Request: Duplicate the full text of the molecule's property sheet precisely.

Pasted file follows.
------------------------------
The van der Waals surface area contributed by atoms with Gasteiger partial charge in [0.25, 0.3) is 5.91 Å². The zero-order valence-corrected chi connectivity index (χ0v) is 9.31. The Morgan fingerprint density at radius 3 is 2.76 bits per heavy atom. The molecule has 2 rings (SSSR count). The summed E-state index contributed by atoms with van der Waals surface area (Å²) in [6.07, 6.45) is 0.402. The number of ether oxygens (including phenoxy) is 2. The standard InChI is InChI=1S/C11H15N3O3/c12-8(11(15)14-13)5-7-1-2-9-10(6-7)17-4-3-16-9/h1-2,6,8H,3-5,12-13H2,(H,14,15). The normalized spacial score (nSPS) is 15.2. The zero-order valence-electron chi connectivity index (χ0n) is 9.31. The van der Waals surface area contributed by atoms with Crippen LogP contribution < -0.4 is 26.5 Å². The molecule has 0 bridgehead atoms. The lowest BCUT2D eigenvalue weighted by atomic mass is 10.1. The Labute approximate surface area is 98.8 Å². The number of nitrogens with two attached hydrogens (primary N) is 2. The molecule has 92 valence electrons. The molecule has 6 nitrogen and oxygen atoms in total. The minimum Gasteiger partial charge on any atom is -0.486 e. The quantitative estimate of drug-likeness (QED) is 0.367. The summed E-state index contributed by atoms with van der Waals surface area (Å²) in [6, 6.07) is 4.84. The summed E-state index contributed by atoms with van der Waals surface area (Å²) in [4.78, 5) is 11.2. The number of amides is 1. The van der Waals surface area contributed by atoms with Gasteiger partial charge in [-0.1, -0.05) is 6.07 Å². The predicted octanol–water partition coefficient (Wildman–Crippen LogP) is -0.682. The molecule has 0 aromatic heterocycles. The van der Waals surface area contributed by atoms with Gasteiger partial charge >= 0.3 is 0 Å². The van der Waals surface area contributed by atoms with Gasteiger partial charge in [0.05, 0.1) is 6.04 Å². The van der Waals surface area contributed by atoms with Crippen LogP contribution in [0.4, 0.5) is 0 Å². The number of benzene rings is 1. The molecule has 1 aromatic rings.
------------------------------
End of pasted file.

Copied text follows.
The van der Waals surface area contributed by atoms with Gasteiger partial charge in [0.25, 0.3) is 5.91 Å². The zero-order valence-corrected chi connectivity index (χ0v) is 9.31. The Morgan fingerprint density at radius 3 is 2.76 bits per heavy atom. The molecule has 2 rings (SSSR count). The summed E-state index contributed by atoms with van der Waals surface area (Å²) in [6.07, 6.45) is 0.402. The number of ether oxygens (including phenoxy) is 2. The standard InChI is InChI=1S/C11H15N3O3/c12-8(11(15)14-13)5-7-1-2-9-10(6-7)17-4-3-16-9/h1-2,6,8H,3-5,12-13H2,(H,14,15). The normalized spacial score (nSPS) is 15.2. The zero-order valence-electron chi connectivity index (χ0n) is 9.31. The van der Waals surface area contributed by atoms with Crippen LogP contribution < -0.4 is 26.5 Å². The molecule has 0 bridgehead atoms. The lowest BCUT2D eigenvalue weighted by atomic mass is 10.1. The Labute approximate surface area is 98.8 Å². The number of nitrogens with two attached hydrogens (primary N) is 2. The molecule has 92 valence electrons. The molecule has 6 nitrogen and oxygen atoms in total. The minimum Gasteiger partial charge on any atom is -0.486 e. The quantitative estimate of drug-likeness (QED) is 0.367. The summed E-state index contributed by atoms with van der Waals surface area (Å²) in [6, 6.07) is 4.84. The summed E-state index contributed by atoms with van der Waals surface area (Å²) in [4.78, 5) is 11.2. The number of amides is 1. The van der Waals surface area contributed by atoms with Gasteiger partial charge in [-0.1, -0.05) is 6.07 Å². The predicted octanol–water partition coefficient (Wildman–Crippen LogP) is -0.682. The molecule has 0 aromatic heterocycles. The van der Waals surface area contributed by atoms with Gasteiger partial charge >= 0.3 is 0 Å². The van der Waals surface area contributed by atoms with Gasteiger partial charge in [0.05, 0.1) is 6.04 Å². The van der Waals surface area contributed by atoms with Crippen LogP contribution in [0.4, 0.5) is 0 Å². The number of benzene rings is 1. The molecule has 1 aromatic rings.